I don’t know how I decided to be an electrical engineer.  I didn’t really know what they did, even after years of visiting colleges in high school.  My thinking was that they did something with electronics, which seemed cool, and they made a good salary, and you had to be good at science and math, which I was.  It made sense.  My Thing, then was just to get good grades.

But I did really well in my writing classes too.  I even went to a two-week-long summer institute in creative writing.  I kept getting invited to these academic summer camps.  I did one in biology and one in engineering, so I thought I would have a lark and do one in creative writing.  I had a lot of fun, but it didn’t change my life.  I had a vague notion about writing a book once in awhile, but like mullets and acid-washed jeans, that whim passed.

My senior English teacher, Mrs. LaMothe, took special interest in me.  We college-prep kids had a capstone class called Creative Composition.  Our special honor was that we could bring pop and snacks to class to help our process.  Some of us actually got to write on a computer!  (It was 1988.)  She said to me “I wish we’d discovered this talent sooner.”  I never thought I had a “talent” for English class.  I liked writing, but the literature classes pained me.  I could read faster than anyone, but had little patience for slowing down to tease the meaning out of a poem, or wading through page after page of the Elizabethan English of a Shakespeare play, both of which were litmus tests of the English student specialty.  I fit in more on the Math/Science side (Captain of the math team!).

Anyway, I went to college and met true failure for the first time.  After switching to creative writing as my major, and then earning an MFA in same, and teaching for 17 years, I still struggle to find my Thing.  Mostly I need focus, and cannot garner it, unless I am taking a class or workshop.  Today, for example, I woke up with the resolve to be a better poet, but I can’t decide how best to invest my time.  Write new poems?  Revise old ones? Prepare submissions? Read?  If I decide to read, read what?  Contemporary poems? Canonical? Literary criticism?  Journals? Poets & Writers? Should I network with poets on SecondLife and Facebook? Apply for funds to go to another conference?  Work on my oft-rejected book manuscript again?  All these things seem equally important to me, and I couldn’t decide, so I read political blogs and played Angry Birds until I got disgusted with myself and started this blog post.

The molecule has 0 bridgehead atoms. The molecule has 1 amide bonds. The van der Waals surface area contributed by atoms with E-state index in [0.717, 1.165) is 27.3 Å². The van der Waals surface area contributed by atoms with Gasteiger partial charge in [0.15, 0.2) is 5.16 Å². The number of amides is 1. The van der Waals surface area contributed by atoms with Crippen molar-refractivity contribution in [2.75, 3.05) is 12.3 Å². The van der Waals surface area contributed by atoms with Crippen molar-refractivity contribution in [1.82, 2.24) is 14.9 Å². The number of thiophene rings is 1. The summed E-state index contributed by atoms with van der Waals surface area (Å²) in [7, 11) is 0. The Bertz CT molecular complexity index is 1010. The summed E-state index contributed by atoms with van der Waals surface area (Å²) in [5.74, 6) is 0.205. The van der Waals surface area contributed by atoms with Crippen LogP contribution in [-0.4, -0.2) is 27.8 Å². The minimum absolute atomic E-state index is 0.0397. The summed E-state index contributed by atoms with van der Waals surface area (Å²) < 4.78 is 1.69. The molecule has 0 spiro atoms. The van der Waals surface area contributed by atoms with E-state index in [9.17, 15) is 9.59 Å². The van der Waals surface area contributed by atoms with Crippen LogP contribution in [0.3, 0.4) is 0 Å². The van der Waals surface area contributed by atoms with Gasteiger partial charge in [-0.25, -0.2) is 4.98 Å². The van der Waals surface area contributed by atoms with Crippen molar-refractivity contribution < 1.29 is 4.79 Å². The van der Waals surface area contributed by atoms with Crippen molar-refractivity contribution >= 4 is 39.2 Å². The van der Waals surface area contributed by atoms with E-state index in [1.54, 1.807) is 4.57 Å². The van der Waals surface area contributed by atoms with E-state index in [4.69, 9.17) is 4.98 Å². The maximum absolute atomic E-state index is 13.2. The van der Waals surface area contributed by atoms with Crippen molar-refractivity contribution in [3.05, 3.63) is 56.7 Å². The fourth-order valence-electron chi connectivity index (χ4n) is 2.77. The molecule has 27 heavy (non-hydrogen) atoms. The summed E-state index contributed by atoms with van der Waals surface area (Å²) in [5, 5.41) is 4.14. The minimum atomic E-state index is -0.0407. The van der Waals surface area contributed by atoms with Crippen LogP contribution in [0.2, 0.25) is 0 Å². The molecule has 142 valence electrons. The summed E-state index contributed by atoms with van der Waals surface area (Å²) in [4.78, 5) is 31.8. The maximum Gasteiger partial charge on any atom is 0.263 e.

The thing about ADD/ADHD, at least as I experience it, is that when you don’t know you have it, you can’t understand why you have such a hard time doing things that other people do easily.  Like decide what part of being a writer to focus on today, this minute.  Like how to plan something and then trust yourself that you will do it.

Another thing that happens is that you finally find your flow, and say, this is it, this is my Thing, this is who I am, and it works for awhile because it is a new project or new challenge or you have some structure supporting it because you started taking a class or a workshop or joined a group or something, and everything seems focused and clear until something happens, something that taints the new Thing, a problem that you can’t resolve easily, or a drawback that you never considered, and suddenly it’s not new and exciting anymore, it’s one of the five hundred old things that you’ve discarded, and you’re lost again.  The more this cycle repeats, the taller the pile of discarded selves weighing on your mind until it’s difficult to find anything to get optimistic about anymore.

So I write, and stow it away, and write some more, and stow it away.  Or I don’t write and I feel bad.  Writing is flow, forward momentum.  When I start a day by writing—and I mean composing words, not editing or submissions or whatever—the rest of the day seems a bit more workable.  When I go for a week or two without writing, I’m lost.  I start to think I’ll never write again.

The formula for feeling well is simple.  Do my work, write, exercise, eat well, take my supplements, meditate.  All these things are easily available to me, and yet, when I’m in a funk (I have often called it a freeze, because I feel frozen, unable to move) none of these things happen.  I do their opposites: stay up late, not working or writing, sit around, watch TV, eat junk.  The constant way out is writing.  When I’m dead and gone, if I have any sort of success as a writer, whoever’s left to examine my papers will surmise from my journals that I was an unhappy dude.  I always turn to the journal when things are really bad, almost never write, “Had a good day, did my work, got a poem accepted, and paid the bills on time!”  Mostly because good writing is about conflict and it’s hard to be both happy and interesting.